December 2010 Archives

Greg.jpg
Greg Ferro, an undergraduate meteorology major in the College of Earth and Mineral Science, has traded in a weather station for a classroom. Although he isn't graduating until May, he already has his dream job lined up.

"I've always had an interest in teaching," says Ferro. "In my sophomore year, I recall taking a picture on my cell phone of a Teach for America sign on the Hub lawn and sending it to my dad with the text message, 'this is what I want to do after Penn State.'"

Through deliberate and careful preparation, Ferro overcame keen competition to become a high school math teacher for Teach for America, a nonprofit organization dedicated to helping low-income communities improve the quality of education for children. This year, applications were up 32 percent, and only 12 percent were offered positions, making it as difficult to get into as some Ivy League graduate schools.

The application process is grueling with a series of online applications, a phone interview, and in person interviews.   "At any point when Penn State life slowed down, I worked on the application process" said Ferro. Slowing down for Ferro is not easy. As a fundraising chair for EMS THON, he's helped raise over $60,000. He's a teaching assistant, co-host of Weather or Not, and serves as a curriculum mentor for science camps.  Teach for America looks for applicants who have demonstrated organization and leadership talents. Ferro applied these talents to his application: "For me the application process was an undercurrent beneath most of the fall semester."

As part of the day-long, in person interview, Ferro developed a brief lesson on how to find the area of a circle and taught it to the interviewers and 12 other applicants. In addition, he completed a group problem-solving activity, a written exam, and participated in additional recruiter interviews. "It was a fun day!" Ferro says.

His motivation to teach comes from his classroom experiences. He's had inspirational teachers, but he's honest to point out that not all of his educational experiences have been perfect: "The influence that teachers have had on me, both good and bad, is the main reason that I want to be a teacher. I hope to never lose sight of this potential impact and always have a positive effect on my students. In the chaos of the day-to-day routine it's going to be easy to forget this, but I hope to keep the big picture in mind."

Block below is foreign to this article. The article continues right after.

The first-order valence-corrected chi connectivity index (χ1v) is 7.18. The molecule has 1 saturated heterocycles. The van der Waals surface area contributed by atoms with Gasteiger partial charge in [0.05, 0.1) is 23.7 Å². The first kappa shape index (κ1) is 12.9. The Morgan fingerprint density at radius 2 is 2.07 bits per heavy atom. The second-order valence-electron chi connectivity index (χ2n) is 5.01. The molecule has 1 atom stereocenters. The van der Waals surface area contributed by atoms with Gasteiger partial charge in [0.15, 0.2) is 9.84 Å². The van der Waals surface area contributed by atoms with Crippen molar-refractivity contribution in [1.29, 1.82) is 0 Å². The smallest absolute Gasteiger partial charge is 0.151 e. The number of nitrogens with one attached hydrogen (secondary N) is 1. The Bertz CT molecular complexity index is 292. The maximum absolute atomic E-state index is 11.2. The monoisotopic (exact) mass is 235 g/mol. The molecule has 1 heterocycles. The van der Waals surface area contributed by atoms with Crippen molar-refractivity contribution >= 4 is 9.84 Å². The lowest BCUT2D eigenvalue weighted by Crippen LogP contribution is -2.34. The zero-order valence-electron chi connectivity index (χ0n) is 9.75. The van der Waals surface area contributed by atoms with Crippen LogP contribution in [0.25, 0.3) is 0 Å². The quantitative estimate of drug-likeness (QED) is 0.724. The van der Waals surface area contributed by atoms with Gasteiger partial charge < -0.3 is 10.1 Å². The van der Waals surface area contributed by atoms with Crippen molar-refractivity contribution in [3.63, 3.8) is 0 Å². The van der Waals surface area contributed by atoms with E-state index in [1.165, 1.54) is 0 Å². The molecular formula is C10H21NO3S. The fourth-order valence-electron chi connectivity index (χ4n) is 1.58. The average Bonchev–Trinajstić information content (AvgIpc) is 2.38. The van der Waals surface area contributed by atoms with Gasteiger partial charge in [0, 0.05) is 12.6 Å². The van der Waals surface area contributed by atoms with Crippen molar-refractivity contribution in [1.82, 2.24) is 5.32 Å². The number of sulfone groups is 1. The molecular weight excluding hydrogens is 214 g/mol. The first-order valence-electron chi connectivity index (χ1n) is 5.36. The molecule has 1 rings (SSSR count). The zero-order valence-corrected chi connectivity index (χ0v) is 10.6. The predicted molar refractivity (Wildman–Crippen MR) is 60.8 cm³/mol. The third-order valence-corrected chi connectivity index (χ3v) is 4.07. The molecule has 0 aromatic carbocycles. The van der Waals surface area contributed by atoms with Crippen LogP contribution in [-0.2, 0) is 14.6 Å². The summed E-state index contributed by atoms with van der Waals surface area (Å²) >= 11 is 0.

To prepare, this summer he'll attend a five-week training program in New York City--a kind of boot camp for teachers--involving teaching summer school classes each morning followed by extensive feedback and training sessions throughout the afternoon and well into the night. When the school year begins in August, he'll teach in Connecticut. "Many think of Connecticut as a very wealthy state" Ferro says, "but Connecticut has the most severe education inequity gap in the United States."
 
The reward of helping others is obviously a prime motivation for Ferro, but he also sees additional benefits: "By the end of my two year commitment I will be certified to teach in Connecticut. Also, I have the option of completing a master of education degree. As a corps member I get paid a full teaching salary by the district in which I work, and I get an AmeriCorps stipend that can be applied towards graduate school or to pay back loans."

Greg Ferro is following a strong tradition of Penn State excellence. He points out, "last year over 40 Penn State students went on to Teach for America in locations across the country." At a recent welcoming event for this year's recruits sponsored by Teach for America, he was happy to see a few familiar faces from similarly successful Penn Staters.



Greg.jpg